Pollinator Mixes constituting of native wildflowers only, currently available commercially, are not a viable option due to their poor adaptability to local agronomic conditions, high yield fluctuations (based on locality and annual production variation), as well as high management and production cost. Suitable Pollinator Mixes could be used to create Pollinator Sanctuaries in Pakistan along farm perimeters, hard to access and unused areas of a farm, forest fringes, adjoining highways, boulevards and wetlands, city and municipal parks and gardens, golf courses, unused or agronomically unsuitable areas, remediation sites, and unused available sites in both rural and urban areas of Pakistan.
Development of suitable eco-friendly Pollinator Mixes for different agro-climatic regions in Pakistan could therefore have both positive ecological and economic implications in terms of ecological services and environmental cost-benefit ratio. Establishment of low cost, low maintenance, highly affordable dynamic natural ecosystems across Pakistan can cater to the nesting and foraging needs of a wide diversity of insect pollinators including honey bees and native (indigenous) bees.
Some of the major ecological and environmental benefits to Pakistan specific recommendations for creating artificial and/or natural Pollinator Sanctuaries are listed as follows:
- Long term production benefits for local and/or regional agriculture, forestry and apiculture industries.
- Pollinator Sanctuaries, once established, can slowly develop into highly biodiverse, complex, natural ecosystems.
- Well established Pollinator Sanctuaries will also attract several other local invertebrates and vertebrates (like small reptiles, amphibians, birds and mammals) helping to conserve not just insect pollinators (like bees) but local biodiversity following a Multiple Tier Conservation Model (MTCM) that caters to not just insect pollinators like bees but a wide diversity of local species under one umbrella.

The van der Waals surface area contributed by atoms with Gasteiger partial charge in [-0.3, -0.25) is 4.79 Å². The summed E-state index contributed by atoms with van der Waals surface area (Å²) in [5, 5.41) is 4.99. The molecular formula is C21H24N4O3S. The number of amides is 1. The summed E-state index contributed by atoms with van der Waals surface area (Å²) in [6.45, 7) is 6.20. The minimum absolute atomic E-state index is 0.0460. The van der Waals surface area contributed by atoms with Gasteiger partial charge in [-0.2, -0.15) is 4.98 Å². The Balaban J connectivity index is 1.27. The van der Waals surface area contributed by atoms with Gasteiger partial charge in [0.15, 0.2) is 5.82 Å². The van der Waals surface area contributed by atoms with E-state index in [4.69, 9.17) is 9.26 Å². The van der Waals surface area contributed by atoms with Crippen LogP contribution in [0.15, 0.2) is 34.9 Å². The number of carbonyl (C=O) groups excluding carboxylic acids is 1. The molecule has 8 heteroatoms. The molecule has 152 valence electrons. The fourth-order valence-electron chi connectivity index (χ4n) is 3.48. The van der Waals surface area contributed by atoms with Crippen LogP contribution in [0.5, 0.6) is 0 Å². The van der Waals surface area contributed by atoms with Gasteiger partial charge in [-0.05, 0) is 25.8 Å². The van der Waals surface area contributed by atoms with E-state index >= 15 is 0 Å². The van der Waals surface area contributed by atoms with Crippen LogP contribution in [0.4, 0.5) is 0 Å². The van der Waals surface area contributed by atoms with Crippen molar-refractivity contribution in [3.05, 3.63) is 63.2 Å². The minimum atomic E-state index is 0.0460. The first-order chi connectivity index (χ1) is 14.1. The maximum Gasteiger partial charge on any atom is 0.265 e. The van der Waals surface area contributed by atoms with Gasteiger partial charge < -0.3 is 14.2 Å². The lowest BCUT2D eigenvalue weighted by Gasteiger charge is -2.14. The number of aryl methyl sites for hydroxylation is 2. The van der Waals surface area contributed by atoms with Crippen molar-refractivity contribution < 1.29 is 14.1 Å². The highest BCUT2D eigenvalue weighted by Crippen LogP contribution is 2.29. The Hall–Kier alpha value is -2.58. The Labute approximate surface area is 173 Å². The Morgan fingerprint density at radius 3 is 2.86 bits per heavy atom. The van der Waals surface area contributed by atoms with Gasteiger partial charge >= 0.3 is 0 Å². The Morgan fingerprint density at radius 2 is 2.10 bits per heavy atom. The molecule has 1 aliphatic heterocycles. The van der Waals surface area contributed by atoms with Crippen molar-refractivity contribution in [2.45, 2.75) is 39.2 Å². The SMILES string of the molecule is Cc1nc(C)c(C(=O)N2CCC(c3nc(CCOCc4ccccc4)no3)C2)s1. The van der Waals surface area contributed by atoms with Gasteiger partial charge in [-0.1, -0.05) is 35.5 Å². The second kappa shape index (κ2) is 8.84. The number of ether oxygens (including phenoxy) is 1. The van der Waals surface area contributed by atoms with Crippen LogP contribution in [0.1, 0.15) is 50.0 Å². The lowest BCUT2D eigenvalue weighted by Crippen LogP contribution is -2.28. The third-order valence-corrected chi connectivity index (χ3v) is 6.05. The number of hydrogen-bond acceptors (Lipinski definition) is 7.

- Pollinator Sanctuaries, especially along roadways, would create natural pathways between various remaining natural “islands” so that species could move from one natural habitat to another and, thus, find food, nesting habitats and breeding partners to continue genetic diversity within species.
- Since forage species are included in the proposed Pollinator Mixes they could be used by ranchers as pastures for late fall grazing of animals.
- Pollinator sanctuaries, integrated with wetland development, can develop into suitable aquatic habitats for aquatic birds, especially if the accompanying water body is well stocked with fishes as apart of an Integrated Ecological Habitat Development for Bees, Birds and Fishes (IEHD-BBF).
- Mixtures of long and short grasses in the mix can attract both small passerine and ground nesting birds to Pollinator Sanctuaries over time which would add to the local biodiversity.
- The forage legumes in the mix would enrich soil quality through biological nitrogen fixation.
- Species like different Brassica members and salt tolerant grasses would help in phytoremediation of previously agronomically unsuitable areas.
- Gradual increase in the diversity of local insect pollinators and local biodiversity over time in a cumulative fashion.
Saikat Kumar Basu
Lethbridge, AB, Canada
Photo credits: Saikat Kumar Basu